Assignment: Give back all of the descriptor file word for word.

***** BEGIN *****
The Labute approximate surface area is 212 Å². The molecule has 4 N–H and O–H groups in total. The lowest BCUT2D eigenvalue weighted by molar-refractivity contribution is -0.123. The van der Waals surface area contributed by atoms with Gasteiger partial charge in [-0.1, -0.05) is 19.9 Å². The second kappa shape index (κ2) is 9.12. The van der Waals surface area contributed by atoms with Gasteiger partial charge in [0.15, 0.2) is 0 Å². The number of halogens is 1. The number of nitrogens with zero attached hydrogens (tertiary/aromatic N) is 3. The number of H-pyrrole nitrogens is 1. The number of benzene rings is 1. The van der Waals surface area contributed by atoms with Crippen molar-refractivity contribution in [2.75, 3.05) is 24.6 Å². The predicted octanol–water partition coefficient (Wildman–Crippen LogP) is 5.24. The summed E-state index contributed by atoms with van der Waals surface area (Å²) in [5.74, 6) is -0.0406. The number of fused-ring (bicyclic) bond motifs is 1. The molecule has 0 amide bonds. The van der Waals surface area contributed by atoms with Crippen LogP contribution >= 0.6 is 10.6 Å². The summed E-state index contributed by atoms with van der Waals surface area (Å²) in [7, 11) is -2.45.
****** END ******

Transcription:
The Labute approximate surface area is 212 Å². The molecule has 4 N–H and O–H groups in total. The lowest BCUT2D eigenvalue weighted by molar-refractivity contribution is -0.123. The van der Waals surface area contributed by atoms with Gasteiger partial charge in [-0.1, -0.05) is 19.9 Å². The second kappa shape index (κ2) is 9.12. The van der Waals surface area contributed by atoms with Gasteiger partial charge in [0.15, 0.2) is 0 Å². The number of halogens is 1. The number of nitrogens with zero attached hydrogens (tertiary/aromatic N) is 3. The number of H-pyrrole nitrogens is 1. The number of benzene rings is 1. The van der Waals surface area contributed by atoms with Crippen molar-refractivity contribution in [2.75, 3.05) is 24.6 Å². The predicted octanol–water partition coefficient (Wildman–Crippen LogP) is 5.24. The summed E-state index contributed by atoms with van der Waals surface area (Å²) in [5.74, 6) is -0.0406. The number of fused-ring (bicyclic) bond motifs is 1. The molecule has 0 amide bonds. The van der Waals surface area contributed by atoms with Crippen LogP contribution >= 0.6 is 10.6 Å². The summed E-state index contributed by atoms with van der Waals surface area (Å²) in [7, 11) is -2.45.